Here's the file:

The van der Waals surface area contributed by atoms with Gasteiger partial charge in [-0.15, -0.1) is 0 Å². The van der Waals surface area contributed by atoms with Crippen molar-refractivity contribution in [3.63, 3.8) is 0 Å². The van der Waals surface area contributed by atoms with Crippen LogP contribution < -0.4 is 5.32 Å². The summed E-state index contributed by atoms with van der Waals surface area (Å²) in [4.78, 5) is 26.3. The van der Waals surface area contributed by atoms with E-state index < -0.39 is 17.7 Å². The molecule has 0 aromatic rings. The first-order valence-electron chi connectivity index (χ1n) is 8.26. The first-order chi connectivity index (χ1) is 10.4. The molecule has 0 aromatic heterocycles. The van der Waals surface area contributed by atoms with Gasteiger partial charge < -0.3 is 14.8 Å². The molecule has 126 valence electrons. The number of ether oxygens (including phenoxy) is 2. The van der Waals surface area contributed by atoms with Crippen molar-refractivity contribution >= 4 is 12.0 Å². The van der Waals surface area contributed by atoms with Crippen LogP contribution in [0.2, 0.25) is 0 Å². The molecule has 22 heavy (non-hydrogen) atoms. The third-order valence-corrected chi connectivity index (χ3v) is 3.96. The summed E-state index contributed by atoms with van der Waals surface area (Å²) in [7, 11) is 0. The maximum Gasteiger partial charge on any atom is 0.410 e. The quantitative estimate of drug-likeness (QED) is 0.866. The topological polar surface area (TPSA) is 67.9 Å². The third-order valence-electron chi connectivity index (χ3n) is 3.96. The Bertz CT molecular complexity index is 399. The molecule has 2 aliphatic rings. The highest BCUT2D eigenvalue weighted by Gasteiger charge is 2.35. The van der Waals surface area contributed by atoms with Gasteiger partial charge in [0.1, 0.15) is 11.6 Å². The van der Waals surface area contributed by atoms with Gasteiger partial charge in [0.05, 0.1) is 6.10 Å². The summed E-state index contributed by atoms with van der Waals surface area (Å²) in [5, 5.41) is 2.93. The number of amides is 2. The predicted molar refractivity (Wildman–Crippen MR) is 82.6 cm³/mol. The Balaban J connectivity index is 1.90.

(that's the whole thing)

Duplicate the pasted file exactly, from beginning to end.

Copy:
The van der Waals surface area contributed by atoms with Gasteiger partial charge in [-0.15, -0.1) is 0 Å². The van der Waals surface area contributed by atoms with Crippen molar-refractivity contribution in [3.63, 3.8) is 0 Å². The van der Waals surface area contributed by atoms with Crippen LogP contribution < -0.4 is 5.32 Å². The summed E-state index contributed by atoms with van der Waals surface area (Å²) in [4.78, 5) is 26.3. The van der Waals surface area contributed by atoms with E-state index < -0.39 is 17.7 Å². The molecule has 0 aromatic rings. The first-order valence-electron chi connectivity index (χ1n) is 8.26. The first-order chi connectivity index (χ1) is 10.4. The molecule has 0 aromatic heterocycles. The van der Waals surface area contributed by atoms with Gasteiger partial charge < -0.3 is 14.8 Å². The molecule has 126 valence electrons. The number of ether oxygens (including phenoxy) is 2. The van der Waals surface area contributed by atoms with Crippen molar-refractivity contribution >= 4 is 12.0 Å². The van der Waals surface area contributed by atoms with Crippen LogP contribution in [0.2, 0.25) is 0 Å². The molecule has 22 heavy (non-hydrogen) atoms. The third-order valence-corrected chi connectivity index (χ3v) is 3.96. The summed E-state index contributed by atoms with van der Waals surface area (Å²) in [7, 11) is 0. The maximum Gasteiger partial charge on any atom is 0.410 e. The quantitative estimate of drug-likeness (QED) is 0.866. The topological polar surface area (TPSA) is 67.9 Å². The third-order valence-electron chi connectivity index (χ3n) is 3.96. The Bertz CT molecular complexity index is 399. The molecule has 2 aliphatic rings. The highest BCUT2D eigenvalue weighted by Gasteiger charge is 2.35. The van der Waals surface area contributed by atoms with Gasteiger partial charge in [0.1, 0.15) is 11.6 Å². The van der Waals surface area contributed by atoms with Gasteiger partial charge in [0.05, 0.1) is 6.10 Å². The summed E-state index contributed by atoms with van der Waals surface area (Å²) in [5, 5.41) is 2.93. The number of amides is 2. The predicted molar refractivity (Wildman–Crippen MR) is 82.6 cm³/mol. The Balaban J connectivity index is 1.90.